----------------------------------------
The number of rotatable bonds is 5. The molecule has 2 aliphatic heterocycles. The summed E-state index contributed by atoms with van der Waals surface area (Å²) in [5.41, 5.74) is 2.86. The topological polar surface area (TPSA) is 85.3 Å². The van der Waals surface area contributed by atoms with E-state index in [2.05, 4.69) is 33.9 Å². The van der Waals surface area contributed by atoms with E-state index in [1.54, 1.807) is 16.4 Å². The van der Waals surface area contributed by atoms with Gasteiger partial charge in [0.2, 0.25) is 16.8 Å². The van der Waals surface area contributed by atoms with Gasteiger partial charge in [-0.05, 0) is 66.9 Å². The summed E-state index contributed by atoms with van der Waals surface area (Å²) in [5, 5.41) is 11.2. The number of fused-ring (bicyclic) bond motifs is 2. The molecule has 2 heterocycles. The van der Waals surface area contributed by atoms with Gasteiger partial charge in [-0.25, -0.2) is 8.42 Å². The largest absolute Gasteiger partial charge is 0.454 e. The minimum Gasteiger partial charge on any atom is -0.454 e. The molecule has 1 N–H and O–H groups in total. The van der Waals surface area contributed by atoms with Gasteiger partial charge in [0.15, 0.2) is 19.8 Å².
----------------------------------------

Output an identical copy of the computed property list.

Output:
The number of rotatable bonds is 5. The molecule has 2 aliphatic heterocycles. The summed E-state index contributed by atoms with van der Waals surface area (Å²) in [5.41, 5.74) is 2.86. The topological polar surface area (TPSA) is 85.3 Å². The van der Waals surface area contributed by atoms with E-state index in [2.05, 4.69) is 33.9 Å². The van der Waals surface area contributed by atoms with E-state index in [1.54, 1.807) is 16.4 Å². The van der Waals surface area contributed by atoms with Gasteiger partial charge in [0.2, 0.25) is 16.8 Å². The van der Waals surface area contributed by atoms with Gasteiger partial charge in [-0.05, 0) is 66.9 Å². The summed E-state index contributed by atoms with van der Waals surface area (Å²) in [5, 5.41) is 11.2. The number of fused-ring (bicyclic) bond motifs is 2. The molecule has 2 heterocycles. The van der Waals surface area contributed by atoms with Gasteiger partial charge in [-0.25, -0.2) is 8.42 Å². The largest absolute Gasteiger partial charge is 0.454 e. The minimum Gasteiger partial charge on any atom is -0.454 e. The molecule has 1 N–H and O–H groups in total. The van der Waals surface area contributed by atoms with Gasteiger partial charge in [0.15, 0.2) is 19.8 Å².